News

October 3, 2019: By unanimous consent of over 200 delegates to the 2019 Massachusetts AFL-CIO Biennial Constitutional Convention, Steven A.

The Massachusetts legislature has passed the strongest legislative response to the Janus vs. AFSCME U.S. Supreme Count Decision in the Nation. 

We're celebrating the commitment of working people, elected officials, and community allies who stood up together on 2.26, Working Peoples' Day of Action, by posting some of our favorite pictures, tweets, and videos from across the commonwealth! To see the full photo collection visit our Facebook Page - and connect with us while you're at it - at: https://www.facebook.com/MassAFLCIO/ 

Click on and scroll through the following photo gallery for descriptions of each photo and recaps of each action!

A workers’ rights case before the Supreme Court this week could have a dramatic impact on all of our lives. Janus v. AFSCME is a case that is designed to dramatically reduce dues and starve unions that are representing workers at the bargaining table. The Janus case is being pushed by some big corporations and CEOs as part of their well-funded attacks against collective bargaining.

On Monday, Febraury 26, 2018 working people across the state of Massachusetts, from Springfield to Boston and everywhere in between, collectively stood up to the wealthy corporate interests behind the well funded campaign that intends to "defund and defang" unions. As a part of a national movement, Massachusetts workers rallied on 2.26 in condemnation of the Janus vs. AFSCME case which the Supreme Court began hearing that same day.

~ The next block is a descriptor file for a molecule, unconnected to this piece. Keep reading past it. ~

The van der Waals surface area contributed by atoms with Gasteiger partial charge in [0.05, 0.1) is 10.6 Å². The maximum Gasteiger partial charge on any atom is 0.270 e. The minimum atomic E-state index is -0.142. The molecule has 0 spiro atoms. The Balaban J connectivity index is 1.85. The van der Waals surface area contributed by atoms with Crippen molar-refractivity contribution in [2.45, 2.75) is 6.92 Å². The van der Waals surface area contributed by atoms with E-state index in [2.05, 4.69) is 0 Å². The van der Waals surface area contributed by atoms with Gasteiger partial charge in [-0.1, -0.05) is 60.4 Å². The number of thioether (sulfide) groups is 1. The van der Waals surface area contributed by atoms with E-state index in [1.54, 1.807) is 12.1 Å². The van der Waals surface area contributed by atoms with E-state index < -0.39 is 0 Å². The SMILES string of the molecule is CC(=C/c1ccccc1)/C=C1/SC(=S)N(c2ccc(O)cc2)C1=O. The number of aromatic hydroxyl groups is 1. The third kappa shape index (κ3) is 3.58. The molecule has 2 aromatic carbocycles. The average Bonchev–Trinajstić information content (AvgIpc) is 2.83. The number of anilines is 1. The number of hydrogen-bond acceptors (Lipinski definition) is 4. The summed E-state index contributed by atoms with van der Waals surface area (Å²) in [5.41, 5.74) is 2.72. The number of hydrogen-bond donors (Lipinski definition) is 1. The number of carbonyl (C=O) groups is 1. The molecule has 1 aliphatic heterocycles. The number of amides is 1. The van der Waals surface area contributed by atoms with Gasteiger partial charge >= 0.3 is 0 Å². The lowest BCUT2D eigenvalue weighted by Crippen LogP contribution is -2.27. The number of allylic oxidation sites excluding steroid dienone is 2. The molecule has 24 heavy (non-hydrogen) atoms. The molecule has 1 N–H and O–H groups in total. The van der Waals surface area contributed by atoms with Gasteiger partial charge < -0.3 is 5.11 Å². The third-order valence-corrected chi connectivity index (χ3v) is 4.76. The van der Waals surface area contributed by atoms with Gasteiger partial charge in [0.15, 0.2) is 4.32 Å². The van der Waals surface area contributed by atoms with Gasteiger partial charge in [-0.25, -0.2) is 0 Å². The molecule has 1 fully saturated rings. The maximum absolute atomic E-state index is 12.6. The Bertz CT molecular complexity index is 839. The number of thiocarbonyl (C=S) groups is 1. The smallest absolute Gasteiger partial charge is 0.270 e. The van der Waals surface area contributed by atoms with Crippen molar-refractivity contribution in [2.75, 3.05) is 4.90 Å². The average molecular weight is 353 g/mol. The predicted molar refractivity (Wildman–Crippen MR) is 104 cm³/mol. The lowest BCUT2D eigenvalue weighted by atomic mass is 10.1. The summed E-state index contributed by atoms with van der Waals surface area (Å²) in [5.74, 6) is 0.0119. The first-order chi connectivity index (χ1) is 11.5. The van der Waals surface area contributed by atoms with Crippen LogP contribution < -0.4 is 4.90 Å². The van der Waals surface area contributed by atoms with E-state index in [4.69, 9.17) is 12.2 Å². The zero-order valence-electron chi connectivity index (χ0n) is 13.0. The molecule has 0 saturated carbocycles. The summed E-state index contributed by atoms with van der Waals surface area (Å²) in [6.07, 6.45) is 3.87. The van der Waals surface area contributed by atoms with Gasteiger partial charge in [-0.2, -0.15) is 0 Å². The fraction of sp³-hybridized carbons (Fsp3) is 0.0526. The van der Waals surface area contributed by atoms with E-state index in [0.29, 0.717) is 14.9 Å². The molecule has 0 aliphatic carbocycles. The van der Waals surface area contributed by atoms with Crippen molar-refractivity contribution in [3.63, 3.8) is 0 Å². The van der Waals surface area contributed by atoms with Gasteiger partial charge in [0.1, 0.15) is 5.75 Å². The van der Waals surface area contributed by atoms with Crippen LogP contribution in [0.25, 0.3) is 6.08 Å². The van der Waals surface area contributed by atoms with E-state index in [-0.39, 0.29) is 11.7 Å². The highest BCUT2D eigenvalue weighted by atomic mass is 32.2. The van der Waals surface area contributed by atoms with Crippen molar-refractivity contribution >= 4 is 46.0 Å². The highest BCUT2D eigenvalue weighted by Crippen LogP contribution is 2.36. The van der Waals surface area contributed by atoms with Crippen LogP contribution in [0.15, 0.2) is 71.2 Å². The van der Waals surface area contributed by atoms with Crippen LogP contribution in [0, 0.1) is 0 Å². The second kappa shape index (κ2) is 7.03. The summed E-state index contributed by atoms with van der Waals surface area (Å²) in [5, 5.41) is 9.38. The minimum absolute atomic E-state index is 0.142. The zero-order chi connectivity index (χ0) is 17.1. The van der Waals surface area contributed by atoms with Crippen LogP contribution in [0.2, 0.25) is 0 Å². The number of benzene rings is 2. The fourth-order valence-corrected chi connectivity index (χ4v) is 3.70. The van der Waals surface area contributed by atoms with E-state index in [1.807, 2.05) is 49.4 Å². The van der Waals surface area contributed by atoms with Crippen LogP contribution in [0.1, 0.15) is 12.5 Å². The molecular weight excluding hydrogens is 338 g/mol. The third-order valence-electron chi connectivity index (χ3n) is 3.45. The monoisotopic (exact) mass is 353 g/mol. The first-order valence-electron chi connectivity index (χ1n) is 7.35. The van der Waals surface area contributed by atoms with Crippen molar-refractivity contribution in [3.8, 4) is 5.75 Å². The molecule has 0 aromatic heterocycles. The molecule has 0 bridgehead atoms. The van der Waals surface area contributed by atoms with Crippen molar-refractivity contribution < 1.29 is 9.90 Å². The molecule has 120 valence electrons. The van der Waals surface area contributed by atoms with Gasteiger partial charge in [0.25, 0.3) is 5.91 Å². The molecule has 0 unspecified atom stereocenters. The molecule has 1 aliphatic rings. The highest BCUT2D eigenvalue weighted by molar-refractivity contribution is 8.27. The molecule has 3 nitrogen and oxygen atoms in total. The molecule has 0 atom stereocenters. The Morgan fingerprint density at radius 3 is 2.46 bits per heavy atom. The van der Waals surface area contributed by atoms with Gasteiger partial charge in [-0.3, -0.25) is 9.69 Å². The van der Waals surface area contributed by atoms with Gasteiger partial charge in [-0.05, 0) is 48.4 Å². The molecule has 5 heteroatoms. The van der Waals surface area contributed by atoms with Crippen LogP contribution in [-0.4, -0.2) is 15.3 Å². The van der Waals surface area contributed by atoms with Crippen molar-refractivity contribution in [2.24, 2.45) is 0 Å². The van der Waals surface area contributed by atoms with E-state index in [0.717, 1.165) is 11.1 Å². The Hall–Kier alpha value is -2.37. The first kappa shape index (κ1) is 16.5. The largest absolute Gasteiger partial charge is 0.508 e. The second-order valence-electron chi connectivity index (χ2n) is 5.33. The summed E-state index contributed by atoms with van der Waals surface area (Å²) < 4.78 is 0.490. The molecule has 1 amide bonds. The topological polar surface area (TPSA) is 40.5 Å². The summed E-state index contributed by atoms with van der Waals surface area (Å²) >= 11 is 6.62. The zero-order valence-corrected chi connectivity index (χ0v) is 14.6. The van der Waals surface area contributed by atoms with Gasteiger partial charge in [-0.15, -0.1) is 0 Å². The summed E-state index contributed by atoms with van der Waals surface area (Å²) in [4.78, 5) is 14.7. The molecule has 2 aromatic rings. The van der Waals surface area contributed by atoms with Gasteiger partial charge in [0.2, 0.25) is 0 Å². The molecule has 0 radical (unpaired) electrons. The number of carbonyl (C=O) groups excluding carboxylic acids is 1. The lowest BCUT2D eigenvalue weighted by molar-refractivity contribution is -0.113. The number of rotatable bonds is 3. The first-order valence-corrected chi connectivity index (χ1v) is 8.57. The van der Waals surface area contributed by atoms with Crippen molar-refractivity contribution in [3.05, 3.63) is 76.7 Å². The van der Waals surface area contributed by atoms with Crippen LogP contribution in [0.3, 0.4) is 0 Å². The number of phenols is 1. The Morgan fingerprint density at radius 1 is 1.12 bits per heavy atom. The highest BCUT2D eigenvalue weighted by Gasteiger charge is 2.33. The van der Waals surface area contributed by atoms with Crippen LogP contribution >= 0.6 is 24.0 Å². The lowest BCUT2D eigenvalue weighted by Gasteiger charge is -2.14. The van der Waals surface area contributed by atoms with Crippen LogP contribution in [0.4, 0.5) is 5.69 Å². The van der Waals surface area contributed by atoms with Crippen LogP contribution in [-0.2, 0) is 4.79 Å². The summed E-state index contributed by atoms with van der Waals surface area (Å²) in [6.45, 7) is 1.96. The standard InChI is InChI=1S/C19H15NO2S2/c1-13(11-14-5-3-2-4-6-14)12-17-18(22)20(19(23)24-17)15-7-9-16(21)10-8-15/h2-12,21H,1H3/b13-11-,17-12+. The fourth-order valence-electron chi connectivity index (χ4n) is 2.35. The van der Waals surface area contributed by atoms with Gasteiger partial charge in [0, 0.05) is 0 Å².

FOR PLANNING PURPOSES
Event: Monday, February 26, 2018
Contact: Patrick Shearns, 617-890-9164, [email protected]
On behalf of the Massachusetts AFL-CIO

***MEDIA ADVISORY***

February 26, Monday, at various times between Noon and 5:00pm (see list below)
Locations: Amherst, Boston, Fall River, Lawrence, New Bedford, Springfield, and Worcester

When he finally unveiled his infrastructure plan on Monday, President Donald Trump offered cities and states negative $40 billion.

At its recent bi-coastal meeting, the SAG-AFTRA National Board of Directors unanimously approved a Code of Conduct on Sexual Harassment to Advance Equity, which is part of a program to combat harassment and strive toward workplace equity called the Four Pillars of Change, according to an announcement.

“At its most basic, this code will — ultimately — help better define what harassment is and what members’ rights are in those situations,” SAG-AFTRA President Gabrielle Carteris said in the release.

The U.S. Supreme Court soon will be the stage of one of the most consequential fights in the history of the American worker.

Anyone concerned with the future of middle-class jobs in our nation deserves to get the facts. Rather than sifting through the complexities of this legal battle, the goal of this article is to make clear to readers the real-life implications of this impending court decision.

Last week the German metalworkers’ union, IG Metall, arguably one of the world’s most powerful unions, showed that unions have the power to shape their future workplaces.  

IG Metall negotiated a precedent-setting collective-bargaining agreement that privileges working conditions over wages. It won its key demand that workers have the right to reduce their working week from 35 to 28 hours for a period of up to two years in order to care for family members.